This section is from the book "An Experimental History Of The Materia Medica", by William Lewis.
Ruscus C. B. Ruscus myrtifolius aculeatus Tourn. Bruscus oxymyrsine, myrtacantha, mya-cantha & scopa regia quibufdam. Ruscus aculeatus Linn. Butchers-broom or Kneeholly: a low woody plant, with oblong (tiff prickly leaves joined immediately to the slalks: from the middle ribs of the leaves, on the tipper side, issue small yellowish flowers succeeded by red berries: the root is pretty thick, knotty, furnished with long fibres matted together, of a pale brownish colour on the outside and white within. It grows wild in woods and on heaths, is perennial and evergreen, flowers in May, and ripens its berries in August.
(a) Home's Clinical cases and Experiments.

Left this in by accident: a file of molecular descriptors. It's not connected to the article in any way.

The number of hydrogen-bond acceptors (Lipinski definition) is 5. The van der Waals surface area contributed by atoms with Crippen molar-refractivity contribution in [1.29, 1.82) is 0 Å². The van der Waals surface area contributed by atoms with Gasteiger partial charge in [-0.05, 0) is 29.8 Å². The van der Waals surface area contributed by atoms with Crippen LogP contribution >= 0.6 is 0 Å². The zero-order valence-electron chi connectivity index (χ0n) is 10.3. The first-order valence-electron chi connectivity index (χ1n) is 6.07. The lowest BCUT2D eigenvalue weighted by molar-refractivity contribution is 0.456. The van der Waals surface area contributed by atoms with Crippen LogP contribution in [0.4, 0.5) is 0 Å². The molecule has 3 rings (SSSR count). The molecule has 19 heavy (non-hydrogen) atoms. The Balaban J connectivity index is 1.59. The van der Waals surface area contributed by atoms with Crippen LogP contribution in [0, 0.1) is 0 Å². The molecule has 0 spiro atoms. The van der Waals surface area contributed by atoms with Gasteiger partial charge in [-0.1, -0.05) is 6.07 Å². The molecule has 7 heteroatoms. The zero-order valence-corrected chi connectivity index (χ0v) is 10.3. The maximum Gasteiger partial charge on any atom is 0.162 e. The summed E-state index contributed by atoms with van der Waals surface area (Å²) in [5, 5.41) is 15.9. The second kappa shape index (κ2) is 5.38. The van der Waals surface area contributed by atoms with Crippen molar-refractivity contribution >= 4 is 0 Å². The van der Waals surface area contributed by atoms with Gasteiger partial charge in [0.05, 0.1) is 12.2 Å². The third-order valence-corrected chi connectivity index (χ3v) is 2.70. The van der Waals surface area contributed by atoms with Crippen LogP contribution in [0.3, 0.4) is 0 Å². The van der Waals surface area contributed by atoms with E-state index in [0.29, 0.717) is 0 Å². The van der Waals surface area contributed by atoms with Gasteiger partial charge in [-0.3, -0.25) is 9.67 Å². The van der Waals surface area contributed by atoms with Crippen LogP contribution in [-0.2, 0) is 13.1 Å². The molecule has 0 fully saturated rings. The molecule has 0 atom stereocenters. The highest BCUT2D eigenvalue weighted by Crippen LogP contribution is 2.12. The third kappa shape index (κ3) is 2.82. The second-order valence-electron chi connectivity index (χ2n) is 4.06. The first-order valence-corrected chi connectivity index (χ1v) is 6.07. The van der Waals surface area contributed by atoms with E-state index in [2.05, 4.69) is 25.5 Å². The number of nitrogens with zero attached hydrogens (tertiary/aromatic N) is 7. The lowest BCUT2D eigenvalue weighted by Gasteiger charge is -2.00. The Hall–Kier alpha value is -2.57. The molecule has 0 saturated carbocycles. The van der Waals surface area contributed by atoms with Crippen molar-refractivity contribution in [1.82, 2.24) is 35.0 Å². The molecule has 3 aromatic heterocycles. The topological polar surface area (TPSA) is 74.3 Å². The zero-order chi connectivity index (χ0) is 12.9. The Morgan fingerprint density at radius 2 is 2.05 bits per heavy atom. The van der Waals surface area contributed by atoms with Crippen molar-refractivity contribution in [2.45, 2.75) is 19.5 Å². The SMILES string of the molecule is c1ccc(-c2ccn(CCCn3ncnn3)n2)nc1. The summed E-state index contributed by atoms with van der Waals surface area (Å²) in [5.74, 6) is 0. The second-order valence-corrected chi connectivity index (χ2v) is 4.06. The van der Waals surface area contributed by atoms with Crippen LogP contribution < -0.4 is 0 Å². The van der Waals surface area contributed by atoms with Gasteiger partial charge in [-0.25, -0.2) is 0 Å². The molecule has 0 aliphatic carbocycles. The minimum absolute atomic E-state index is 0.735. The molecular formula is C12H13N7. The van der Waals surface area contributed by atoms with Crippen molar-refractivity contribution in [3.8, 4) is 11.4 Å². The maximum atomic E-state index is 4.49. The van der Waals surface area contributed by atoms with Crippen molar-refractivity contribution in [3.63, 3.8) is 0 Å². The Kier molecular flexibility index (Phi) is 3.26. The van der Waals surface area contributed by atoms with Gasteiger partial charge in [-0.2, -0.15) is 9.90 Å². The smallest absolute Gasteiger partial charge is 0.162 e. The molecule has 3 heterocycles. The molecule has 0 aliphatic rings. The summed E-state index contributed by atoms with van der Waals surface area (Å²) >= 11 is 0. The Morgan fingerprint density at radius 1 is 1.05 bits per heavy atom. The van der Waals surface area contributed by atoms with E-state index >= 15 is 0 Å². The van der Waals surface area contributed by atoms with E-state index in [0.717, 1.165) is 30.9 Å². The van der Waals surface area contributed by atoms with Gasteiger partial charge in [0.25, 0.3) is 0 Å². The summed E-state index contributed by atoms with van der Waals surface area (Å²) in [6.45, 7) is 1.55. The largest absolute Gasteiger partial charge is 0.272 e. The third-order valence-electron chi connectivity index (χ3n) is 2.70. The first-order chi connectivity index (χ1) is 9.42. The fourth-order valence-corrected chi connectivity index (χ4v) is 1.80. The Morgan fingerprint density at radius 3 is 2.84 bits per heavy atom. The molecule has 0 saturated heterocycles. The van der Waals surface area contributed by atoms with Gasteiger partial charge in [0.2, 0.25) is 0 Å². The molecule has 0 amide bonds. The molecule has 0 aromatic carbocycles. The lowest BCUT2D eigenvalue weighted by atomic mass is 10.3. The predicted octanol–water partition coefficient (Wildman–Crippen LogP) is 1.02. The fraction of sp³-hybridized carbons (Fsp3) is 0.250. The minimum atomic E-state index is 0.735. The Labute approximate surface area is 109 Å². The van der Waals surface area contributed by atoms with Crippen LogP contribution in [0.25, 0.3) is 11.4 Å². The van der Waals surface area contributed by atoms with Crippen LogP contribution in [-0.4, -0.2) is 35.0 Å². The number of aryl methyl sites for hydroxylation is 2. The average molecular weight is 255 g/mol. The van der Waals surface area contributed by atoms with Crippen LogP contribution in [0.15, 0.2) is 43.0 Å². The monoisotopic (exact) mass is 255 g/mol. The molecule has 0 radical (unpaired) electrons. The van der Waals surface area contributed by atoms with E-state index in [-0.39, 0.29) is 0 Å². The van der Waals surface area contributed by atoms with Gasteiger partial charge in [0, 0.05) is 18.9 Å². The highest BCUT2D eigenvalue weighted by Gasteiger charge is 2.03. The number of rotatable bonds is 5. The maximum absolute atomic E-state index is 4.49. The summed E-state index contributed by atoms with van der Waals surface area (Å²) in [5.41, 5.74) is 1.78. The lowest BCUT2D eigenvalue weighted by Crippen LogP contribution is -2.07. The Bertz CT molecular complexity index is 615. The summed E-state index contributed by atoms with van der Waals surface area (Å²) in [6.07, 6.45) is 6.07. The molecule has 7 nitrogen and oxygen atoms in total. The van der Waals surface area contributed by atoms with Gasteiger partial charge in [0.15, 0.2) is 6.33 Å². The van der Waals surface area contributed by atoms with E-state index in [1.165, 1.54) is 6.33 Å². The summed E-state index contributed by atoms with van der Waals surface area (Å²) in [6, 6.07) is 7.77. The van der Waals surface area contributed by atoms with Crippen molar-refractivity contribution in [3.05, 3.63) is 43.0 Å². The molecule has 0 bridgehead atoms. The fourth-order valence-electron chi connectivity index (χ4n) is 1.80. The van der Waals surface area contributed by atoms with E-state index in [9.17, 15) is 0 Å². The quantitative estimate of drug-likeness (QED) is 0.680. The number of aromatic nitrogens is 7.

The root of butchers-broom has a sweetish taste, mixed with a slight bitterishness. It stands recommended as an aperient and diuretic, in urinary obstructions, nephritic cases, dropsies, etc. Riverius tells us of an hydropic person who was completely cured by using a decoction of butchers-broom for his only drink, and taking two purges of sena. The virtues of the root are extracted both by water and spirit, and on infpiffating the liquors, seem to remain entire behind: neither of the extracts is very strong in taste; the watery the least so.